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Old 02-16-2009, 10:42 AM   #15
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I grew up in small-medium towns in California. Breakfast was at 7am, except on weekends when it was 8-9am. Lunch was always a sandwich-type meal around mid-day. And dinner was the large family meal at 6-8pm, depending on what time of year (when it got dark). The exception to this was on major holidays, when we had the big family meal at 3-4pm.
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Old 02-16-2009, 11:01 AM   #16
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I grew up in PA and we had the large meal at lunch time and then left overs for supper on Sundays. I like doing that myself sometimes. I did not get to eat breakfast before early morning ushering at church and then Sunday School, so I ate a bowl of cereal and blueberries around 11:15. I told family we were eating an early supper. We had baked whole chicken, mashed potatoes and green beans around 3:00. Meant to have it a little earlier. DD made No Bake Cookies last night and I ate at least 4-5 cookies. I have a hard time staying out of them and I asked her not to make them again! We are having spaghetti and meatballs and rolls tonight.
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Old 02-16-2009, 12:00 PM   #17
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In the summers, we often had Sunday dinner at grandma’s summer house in the country; she lived all her life in Chicago. There was usually at least one set of aunts, uncles and cousins all seated at the table. A typical meal was meat with mushroom gravy, potatoes, salad from a bowl rubbed in garlic, canned veggies like corn, always cottage cheese and green and black olives, gherkins (referred to as jerks), maybe cake or vanilla ice cream for dessert. That alternated with Italian dishes like old-fashioned pizza with salad. We drove home before supper time.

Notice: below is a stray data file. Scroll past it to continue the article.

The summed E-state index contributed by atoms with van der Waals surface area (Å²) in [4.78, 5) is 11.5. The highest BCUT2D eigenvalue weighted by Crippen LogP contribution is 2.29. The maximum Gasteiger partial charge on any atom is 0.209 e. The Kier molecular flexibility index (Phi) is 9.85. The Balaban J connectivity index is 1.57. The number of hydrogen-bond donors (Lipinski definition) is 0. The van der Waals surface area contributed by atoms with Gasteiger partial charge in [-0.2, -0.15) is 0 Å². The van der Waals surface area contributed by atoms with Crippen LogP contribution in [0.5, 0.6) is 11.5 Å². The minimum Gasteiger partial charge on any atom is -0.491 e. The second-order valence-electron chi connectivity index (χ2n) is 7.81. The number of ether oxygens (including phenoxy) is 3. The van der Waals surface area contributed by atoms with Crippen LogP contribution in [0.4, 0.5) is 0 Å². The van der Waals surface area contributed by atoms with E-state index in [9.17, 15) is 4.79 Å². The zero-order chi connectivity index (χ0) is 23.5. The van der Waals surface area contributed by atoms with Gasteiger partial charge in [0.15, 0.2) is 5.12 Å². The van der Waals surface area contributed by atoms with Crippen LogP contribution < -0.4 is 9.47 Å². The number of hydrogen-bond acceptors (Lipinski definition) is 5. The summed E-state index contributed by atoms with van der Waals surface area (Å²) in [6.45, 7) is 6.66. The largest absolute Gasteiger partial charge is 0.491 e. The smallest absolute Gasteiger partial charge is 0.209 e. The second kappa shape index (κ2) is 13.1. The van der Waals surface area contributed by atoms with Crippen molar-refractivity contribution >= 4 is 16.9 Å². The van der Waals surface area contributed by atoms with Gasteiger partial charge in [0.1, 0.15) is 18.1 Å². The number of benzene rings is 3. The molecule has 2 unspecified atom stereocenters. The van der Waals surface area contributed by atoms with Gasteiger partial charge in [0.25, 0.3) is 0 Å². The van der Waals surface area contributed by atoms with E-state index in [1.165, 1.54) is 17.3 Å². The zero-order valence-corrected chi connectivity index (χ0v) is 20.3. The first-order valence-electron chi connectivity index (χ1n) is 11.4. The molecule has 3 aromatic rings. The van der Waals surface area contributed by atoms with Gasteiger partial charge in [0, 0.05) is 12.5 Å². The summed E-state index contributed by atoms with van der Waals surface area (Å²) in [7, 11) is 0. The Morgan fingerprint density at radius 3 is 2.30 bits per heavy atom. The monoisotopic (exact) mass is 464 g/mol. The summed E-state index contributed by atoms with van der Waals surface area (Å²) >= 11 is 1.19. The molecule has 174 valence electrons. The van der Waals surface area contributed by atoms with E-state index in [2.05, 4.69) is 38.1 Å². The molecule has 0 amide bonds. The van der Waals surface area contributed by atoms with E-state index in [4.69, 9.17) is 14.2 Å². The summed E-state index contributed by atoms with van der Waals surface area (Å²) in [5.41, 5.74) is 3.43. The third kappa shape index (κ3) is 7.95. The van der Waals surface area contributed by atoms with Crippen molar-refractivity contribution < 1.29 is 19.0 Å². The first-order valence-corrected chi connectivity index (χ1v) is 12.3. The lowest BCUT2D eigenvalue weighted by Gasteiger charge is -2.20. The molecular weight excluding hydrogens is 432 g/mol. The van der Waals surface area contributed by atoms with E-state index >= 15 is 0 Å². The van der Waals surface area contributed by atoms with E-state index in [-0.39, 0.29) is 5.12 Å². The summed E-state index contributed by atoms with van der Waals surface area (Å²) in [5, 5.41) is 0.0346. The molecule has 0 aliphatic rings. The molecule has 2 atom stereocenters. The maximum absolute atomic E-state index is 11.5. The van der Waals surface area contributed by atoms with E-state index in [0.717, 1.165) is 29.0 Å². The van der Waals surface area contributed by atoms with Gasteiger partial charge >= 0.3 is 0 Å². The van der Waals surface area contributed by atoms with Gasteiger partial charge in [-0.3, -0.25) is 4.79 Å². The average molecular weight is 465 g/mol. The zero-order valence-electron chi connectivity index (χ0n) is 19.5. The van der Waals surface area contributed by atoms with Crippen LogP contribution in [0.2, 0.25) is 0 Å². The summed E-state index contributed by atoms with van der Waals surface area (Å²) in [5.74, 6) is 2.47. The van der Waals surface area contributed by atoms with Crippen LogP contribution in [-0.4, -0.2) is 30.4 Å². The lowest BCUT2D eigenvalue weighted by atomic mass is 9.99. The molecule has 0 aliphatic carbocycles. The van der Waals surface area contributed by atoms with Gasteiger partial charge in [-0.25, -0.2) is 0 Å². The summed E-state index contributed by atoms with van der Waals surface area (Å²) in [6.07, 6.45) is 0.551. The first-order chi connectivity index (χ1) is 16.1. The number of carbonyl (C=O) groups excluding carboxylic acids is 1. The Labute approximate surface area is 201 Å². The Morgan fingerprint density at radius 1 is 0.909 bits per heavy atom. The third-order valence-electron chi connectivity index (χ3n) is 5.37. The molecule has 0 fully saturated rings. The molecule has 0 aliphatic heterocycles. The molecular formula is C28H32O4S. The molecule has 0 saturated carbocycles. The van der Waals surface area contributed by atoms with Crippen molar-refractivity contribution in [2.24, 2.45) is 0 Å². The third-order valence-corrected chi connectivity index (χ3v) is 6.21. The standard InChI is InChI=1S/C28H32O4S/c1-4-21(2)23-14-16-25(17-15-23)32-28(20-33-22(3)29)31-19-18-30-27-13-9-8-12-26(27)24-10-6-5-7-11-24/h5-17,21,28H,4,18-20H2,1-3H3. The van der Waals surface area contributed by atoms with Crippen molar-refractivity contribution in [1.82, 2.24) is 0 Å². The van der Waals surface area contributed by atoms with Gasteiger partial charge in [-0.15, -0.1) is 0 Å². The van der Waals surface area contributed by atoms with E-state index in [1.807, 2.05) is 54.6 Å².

At home, Dad totally rebelled against the formality of “the lake” and we kids ate in front of the TV separated from the adults in the kitchen. There were a lot of Italian dishes at home like neck bone spaghetti, home made Italian bread, always chocolate cake with chocolate frosting. Most of the meat we had was so tough the dog got most of it. We made bologna sandwiches for school lunches, I liked mine with mustard.
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Old 02-16-2009, 01:23 PM   #18
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When I was in the hospital in Germany this last month, the main meal was at lunchtime - it was a 'hot meal' while supper was usually similar to breakfast - coldcuts, cheese and bread. They still have the Mittagsmenu or Mittagsessen out here - you can either way; large meal at lunch or evening.

Growing up, Sunday was 'brunch' after church and then dinner/supper at 1630 or so - for Thanksgiving/Easter, we usually ate around 1500 or so. Grandma used to talk about the mid-meal of the day being the largest when she was growing up. Sometimes I do that now - we eat a 'hot meal' at 1400 or so on weekends with supper-like portion sizes in the evening.
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Old 02-16-2009, 02:06 PM   #19
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Danny, I'm in upstate New York, with Irish/German background, and our custom was similar to yours. We had a big Sunday dinner at about 2 p.m. Usually, though, that was the last meal of the day, but nothing to stop you from looking for something to eat later if you were hungry. The day also started with a bigger breakfast. When we were in school, we usually had cream of wheat for breakfast on school days, and poached eggs on toast on the weekend.

My mother's parents had the same custom, perhaps a bit later at 3 p.m., with Sunday dinner, and no supper later.

I do the same thing now, and I'm single.
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Old 02-17-2009, 02:44 PM   #20
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Yup. Sunday Dinner around 1PM after church. Supper was what happened around 6PM and was small on Sunday's (more snack-like than) on other days.

NY State, Irish Catholic Family. I should mention that when I was young, you fasted before Sunday church, so you were hungry for dinner.

Fast forward to now. Dinner has disappeared from my life as the idea of a big meal mid-day is unappealing (and snooze inducing).